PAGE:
A secret kingdom of thousands of Adélie penguins has just been discovered in Antarctica. The never-before-seen "supercolony" of penguins is believed to be home to over 1,500,000 Adélie penguins. Until now these penguins, the most commonly found in Antarctica, were believed to be experiencing a slow yet steady population decline. However, the discovery is providing new insights into the penguin species.
The penguin supercolony was discovered on the Danger Islands – a chain of rocky, remote islands in Antarctica. Scientists used existing satellite images and drones to confirm the existence of the massive population.
According to Heather Lynch, Associate Professor of Ecology & Evolution at Stony Brook University, co-author of the new study, one of the reasons why these penguin supercolonies may have gone undiscovered for so long may have been due to the islands' remoteness. The Danger Islands are surrounded by treacherous waters and are nearly inaccessible in even the peak of summer, since the ocean nearby remains covered with thick sea ice.
"Until recently, the Danger Islands weren't known to be an important penguin habitat," Lynch said in a statement.
However, in 2014, while analysing Nasa's existing satellite images of the islands, Lynch and Nasa's Mathew Schwaller found tell-tale poop stains, indicating the presence of a mysteriously large number of penguins in the area.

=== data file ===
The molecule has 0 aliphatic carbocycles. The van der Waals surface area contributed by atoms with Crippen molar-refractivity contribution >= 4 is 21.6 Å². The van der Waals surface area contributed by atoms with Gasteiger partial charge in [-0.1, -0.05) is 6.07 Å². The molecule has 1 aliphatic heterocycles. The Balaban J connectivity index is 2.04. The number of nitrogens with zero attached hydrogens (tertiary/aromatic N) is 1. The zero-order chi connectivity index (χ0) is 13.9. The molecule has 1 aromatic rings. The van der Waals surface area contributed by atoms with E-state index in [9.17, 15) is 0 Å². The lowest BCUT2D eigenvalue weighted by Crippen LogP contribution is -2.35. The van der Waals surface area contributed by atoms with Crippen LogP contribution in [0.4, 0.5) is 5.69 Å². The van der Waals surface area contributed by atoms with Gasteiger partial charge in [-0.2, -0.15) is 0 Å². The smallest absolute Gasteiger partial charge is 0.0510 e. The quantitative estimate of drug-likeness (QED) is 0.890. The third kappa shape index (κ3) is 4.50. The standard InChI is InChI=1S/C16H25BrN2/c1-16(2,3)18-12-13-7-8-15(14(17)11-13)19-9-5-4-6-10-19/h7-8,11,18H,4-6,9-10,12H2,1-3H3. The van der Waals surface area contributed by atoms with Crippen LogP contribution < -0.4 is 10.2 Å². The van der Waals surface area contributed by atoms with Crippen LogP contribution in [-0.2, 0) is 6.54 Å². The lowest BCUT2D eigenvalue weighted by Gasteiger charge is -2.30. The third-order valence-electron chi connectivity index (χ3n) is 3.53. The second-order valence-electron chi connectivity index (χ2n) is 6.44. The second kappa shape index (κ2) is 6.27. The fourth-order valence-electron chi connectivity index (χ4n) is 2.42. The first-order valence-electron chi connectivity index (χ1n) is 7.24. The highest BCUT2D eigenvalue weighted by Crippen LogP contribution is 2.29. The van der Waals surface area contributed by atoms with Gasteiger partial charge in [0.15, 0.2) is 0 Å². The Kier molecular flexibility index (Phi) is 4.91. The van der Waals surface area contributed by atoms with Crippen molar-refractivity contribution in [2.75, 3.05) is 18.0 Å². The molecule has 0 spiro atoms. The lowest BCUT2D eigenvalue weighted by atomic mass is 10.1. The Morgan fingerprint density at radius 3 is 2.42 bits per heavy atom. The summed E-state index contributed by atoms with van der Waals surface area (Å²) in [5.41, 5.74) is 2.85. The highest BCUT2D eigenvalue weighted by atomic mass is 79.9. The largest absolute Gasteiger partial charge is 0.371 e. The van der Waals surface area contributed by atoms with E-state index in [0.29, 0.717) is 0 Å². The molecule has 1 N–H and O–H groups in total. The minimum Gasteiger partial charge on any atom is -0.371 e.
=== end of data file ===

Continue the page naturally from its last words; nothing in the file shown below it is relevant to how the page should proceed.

"Not only do the Danger Islands hold the largest population of Adélie penguins on the Antarctic Peninsula, they also appear to have not suffered the population declines found along the western side of Antarctic Peninsula that are associated with recent climate change," Michael Polito, a co-author of the new study from Louisiana State University and a guest investigator at WHOI, said.
An expedition was arranged to confirm the discovery, which involved the researchers using a drone to photos of the entire island.
"The drone lets you fly in a grid over the island, taking pictures once per second. You can then stitch them together into a huge collage that shows the entire landmass in 2D and 3D," said the research's co-author Hanumant Singh, Professor of Mechanical and Industrial Engineering at Northeastern University.
Singh developed the drone's imaging and navigation system and plans to use the images from the drone, to look for penguin nests, using a neural network software. The newly discovered penguin population can not only provide more insight on the dynamics of penguin population, but also on the impact of changing temperature and sea ice on the region.
"The population of Adélies on the east side of the Antarctic Peninsula is different from what we see on the west side, for example. We want to understand why. Is it linked to the extended sea ice condition over there? Food availability? That's something we don't know," said Stephanie Jenouvrier, a seabird ecologist at WHOI.
The findings of the new research has been published in the journal Scientific Reports.